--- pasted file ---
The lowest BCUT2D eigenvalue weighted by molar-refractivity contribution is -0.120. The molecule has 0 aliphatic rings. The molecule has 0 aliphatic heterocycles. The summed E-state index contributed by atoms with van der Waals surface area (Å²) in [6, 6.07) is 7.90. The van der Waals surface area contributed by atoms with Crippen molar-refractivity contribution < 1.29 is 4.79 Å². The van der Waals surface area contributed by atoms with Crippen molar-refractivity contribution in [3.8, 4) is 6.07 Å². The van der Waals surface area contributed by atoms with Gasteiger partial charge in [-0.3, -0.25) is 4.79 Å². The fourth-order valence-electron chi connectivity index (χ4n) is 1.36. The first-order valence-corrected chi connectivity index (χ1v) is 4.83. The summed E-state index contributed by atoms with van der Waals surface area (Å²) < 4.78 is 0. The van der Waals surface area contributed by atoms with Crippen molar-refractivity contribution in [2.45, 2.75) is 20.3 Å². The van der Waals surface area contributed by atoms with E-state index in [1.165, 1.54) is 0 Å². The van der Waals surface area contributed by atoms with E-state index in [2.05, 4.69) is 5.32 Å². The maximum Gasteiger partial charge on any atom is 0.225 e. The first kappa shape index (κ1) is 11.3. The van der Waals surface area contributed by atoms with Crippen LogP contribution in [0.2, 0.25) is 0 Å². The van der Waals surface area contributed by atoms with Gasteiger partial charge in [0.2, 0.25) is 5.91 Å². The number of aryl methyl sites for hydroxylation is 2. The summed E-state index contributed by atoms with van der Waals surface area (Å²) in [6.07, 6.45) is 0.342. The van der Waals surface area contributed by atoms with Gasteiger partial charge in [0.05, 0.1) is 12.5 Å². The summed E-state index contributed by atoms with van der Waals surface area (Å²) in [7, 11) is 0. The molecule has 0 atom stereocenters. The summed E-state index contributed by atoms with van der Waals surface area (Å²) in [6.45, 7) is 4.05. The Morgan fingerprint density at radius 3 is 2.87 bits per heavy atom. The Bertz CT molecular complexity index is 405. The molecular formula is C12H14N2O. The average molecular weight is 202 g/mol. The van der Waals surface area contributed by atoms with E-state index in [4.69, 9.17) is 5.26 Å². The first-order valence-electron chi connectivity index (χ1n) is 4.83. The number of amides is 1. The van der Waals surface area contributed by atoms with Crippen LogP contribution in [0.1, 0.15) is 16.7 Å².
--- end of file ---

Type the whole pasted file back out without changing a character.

The lowest BCUT2D eigenvalue weighted by molar-refractivity contribution is -0.120. The molecule has 0 aliphatic rings. The molecule has 0 aliphatic heterocycles. The summed E-state index contributed by atoms with van der Waals surface area (Å²) in [6, 6.07) is 7.90. The van der Waals surface area contributed by atoms with Crippen molar-refractivity contribution < 1.29 is 4.79 Å². The van der Waals surface area contributed by atoms with Crippen molar-refractivity contribution in [3.8, 4) is 6.07 Å². The van der Waals surface area contributed by atoms with Gasteiger partial charge in [-0.3, -0.25) is 4.79 Å². The fourth-order valence-electron chi connectivity index (χ4n) is 1.36. The first-order valence-corrected chi connectivity index (χ1v) is 4.83. The summed E-state index contributed by atoms with van der Waals surface area (Å²) < 4.78 is 0. The van der Waals surface area contributed by atoms with Crippen molar-refractivity contribution in [2.45, 2.75) is 20.3 Å². The van der Waals surface area contributed by atoms with E-state index in [1.165, 1.54) is 0 Å². The van der Waals surface area contributed by atoms with E-state index in [2.05, 4.69) is 5.32 Å². The maximum Gasteiger partial charge on any atom is 0.225 e. The first kappa shape index (κ1) is 11.3. The van der Waals surface area contributed by atoms with Crippen LogP contribution in [0.2, 0.25) is 0 Å². The van der Waals surface area contributed by atoms with Gasteiger partial charge in [0.2, 0.25) is 5.91 Å². The number of aryl methyl sites for hydroxylation is 2. The summed E-state index contributed by atoms with van der Waals surface area (Å²) in [6.07, 6.45) is 0.342. The van der Waals surface area contributed by atoms with Gasteiger partial charge in [0.05, 0.1) is 12.5 Å². The summed E-state index contributed by atoms with van der Waals surface area (Å²) in [7, 11) is 0. The molecule has 0 atom stereocenters. The summed E-state index contributed by atoms with van der Waals surface area (Å²) in [6.45, 7) is 4.05. The Morgan fingerprint density at radius 3 is 2.87 bits per heavy atom. The Bertz CT molecular complexity index is 405. The molecular formula is C12H14N2O. The average molecular weight is 202 g/mol. The van der Waals surface area contributed by atoms with E-state index in [4.69, 9.17) is 5.26 Å². The first-order valence-electron chi connectivity index (χ1n) is 4.83. The number of amides is 1. The van der Waals surface area contributed by atoms with Crippen LogP contribution in [0.1, 0.15) is 16.7 Å².